As digital technology continues to develop, a wider range of intelligent transport systems (ITS) will become available. These will eventually (potentially) lead to the mass deployment of self-drive or autonomous vehicles, which can navigate without the need for a driver. At the same time, it is important that all technologies support the transition to zero emission transport, in order to address the climate change crisis. TEPR, as part of a wider consortium, has supported the European Commission in the development of its proposal to revise the ITS Directive, the legislation that sets the EU policy framework for the development of ITS. The Commission published its proposal to revise the ITS Directive as part of December 2021’s Green Mobility package.  

The Current ITS Policy Framework

The current EU policy framework for the development of ITS is set by the ITS Directive, which was adopted in 2010. This covered, inter alia, the standards that should apply to ITS services in the EU, including those relating to privacy, safety and security. In addition, the ITS Directive aimed to support the development of specific ITS services, such as those that provide road safety-related information and real-time traffic information, as well as multimodal travel information services (including for public transport) to drivers and travellers.

As part of a consortium, TEPR supported the European Commission in the evaluation of this Directive (see the relevant section of TEPR’s website). This found that there was still often a lack of interoperability and continuity of ITS services between countries and that there were still unsolved issues relating to the sharing of data to support ITS services. In addition, new ITS services had been emerging, such as ‘mobility as a service’ platforms, that require increased cooperation between private and public stakeholders. Hence, it was concluded that there was a need to amend the ITS Directive.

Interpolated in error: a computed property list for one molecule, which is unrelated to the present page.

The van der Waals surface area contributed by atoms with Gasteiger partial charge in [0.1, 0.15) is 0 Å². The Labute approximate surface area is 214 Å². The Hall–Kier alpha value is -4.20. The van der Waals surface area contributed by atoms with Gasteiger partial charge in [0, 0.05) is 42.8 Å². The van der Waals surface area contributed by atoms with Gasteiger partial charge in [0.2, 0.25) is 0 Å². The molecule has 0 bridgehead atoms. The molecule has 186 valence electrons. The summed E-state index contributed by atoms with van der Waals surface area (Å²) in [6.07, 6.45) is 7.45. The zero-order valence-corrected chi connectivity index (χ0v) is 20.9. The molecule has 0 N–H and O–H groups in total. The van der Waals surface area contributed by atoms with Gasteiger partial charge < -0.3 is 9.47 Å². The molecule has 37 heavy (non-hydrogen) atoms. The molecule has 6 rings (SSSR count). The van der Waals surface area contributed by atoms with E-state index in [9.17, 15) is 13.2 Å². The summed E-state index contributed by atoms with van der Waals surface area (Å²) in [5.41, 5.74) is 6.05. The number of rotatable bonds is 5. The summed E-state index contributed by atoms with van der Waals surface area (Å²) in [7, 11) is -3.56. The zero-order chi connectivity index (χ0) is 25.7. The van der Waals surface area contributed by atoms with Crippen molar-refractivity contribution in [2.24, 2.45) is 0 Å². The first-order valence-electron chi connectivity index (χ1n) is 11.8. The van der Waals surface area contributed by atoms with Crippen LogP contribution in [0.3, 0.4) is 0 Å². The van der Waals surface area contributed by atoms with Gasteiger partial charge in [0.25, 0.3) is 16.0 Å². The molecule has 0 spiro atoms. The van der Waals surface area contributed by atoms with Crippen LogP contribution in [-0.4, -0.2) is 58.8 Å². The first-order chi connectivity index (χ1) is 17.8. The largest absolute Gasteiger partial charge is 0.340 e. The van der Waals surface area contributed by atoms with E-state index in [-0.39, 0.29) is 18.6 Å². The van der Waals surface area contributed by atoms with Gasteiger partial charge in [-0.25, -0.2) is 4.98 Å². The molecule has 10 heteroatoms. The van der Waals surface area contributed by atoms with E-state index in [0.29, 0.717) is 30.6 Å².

ITS services and mitigating transport’s CO2 emissions

The widespread deployment of ITS services has a range of potential benefits. For users, ITS services can facilitate travel by making planning journeys, as well as booking and paying for them, easier, while ITS traffic management services have the potential to improve the efficiency of infrastructure and vehicle use. In addition, there are potential safety benefits. However, at the same time, there is a need to ensure that transport becomes net zero emission by 2050, which will require the appropriate use and application of a range of different technologies, including ITS. This is the ambition of the proposal to revise the ITS Directive, which was published by the European Commission alongside the proposal to amend the TEN-T Guidelines (on which TEPR also worked) on 14th December 2021.

TEPR supporting the development of the EU’s ITS policy framework

The policy framework to support the development of ITS is being developed at the EU level to ensure that similar standards are applied across the EU. In addition, an EU level policy framework can help to ensure that challenges caused by different types and levels of ITS development in different EU countries can be overcome. At the same time, an EU level framework can help to ensure that ITS services contribute to other policy objectives, such as the need to reduce greenhouse gas emissions to prevent damaging climate change. TEPR supported the European Commission in the development of its proposal to revise the ITS Directive. The report will be made available on the relevant section of TEPR’s website when it has been published.

For More Information

TEPR is an independent research consultancy that works on projects to improve the environmental performance of transport. For more details about the above project, or our work more generally, contact Ian Skinner at TEPR (ian.skinner@tepr.co.uk) or call +44 (0)7521 063324.

December 2021

0 replies

Leave a Reply

Want to join the discussion?
Feel free to contribute!

Leave a Reply

Your email address will not be published. Required fields are marked *

This site uses Akismet to reduce spam. Learn how your comment data is processed.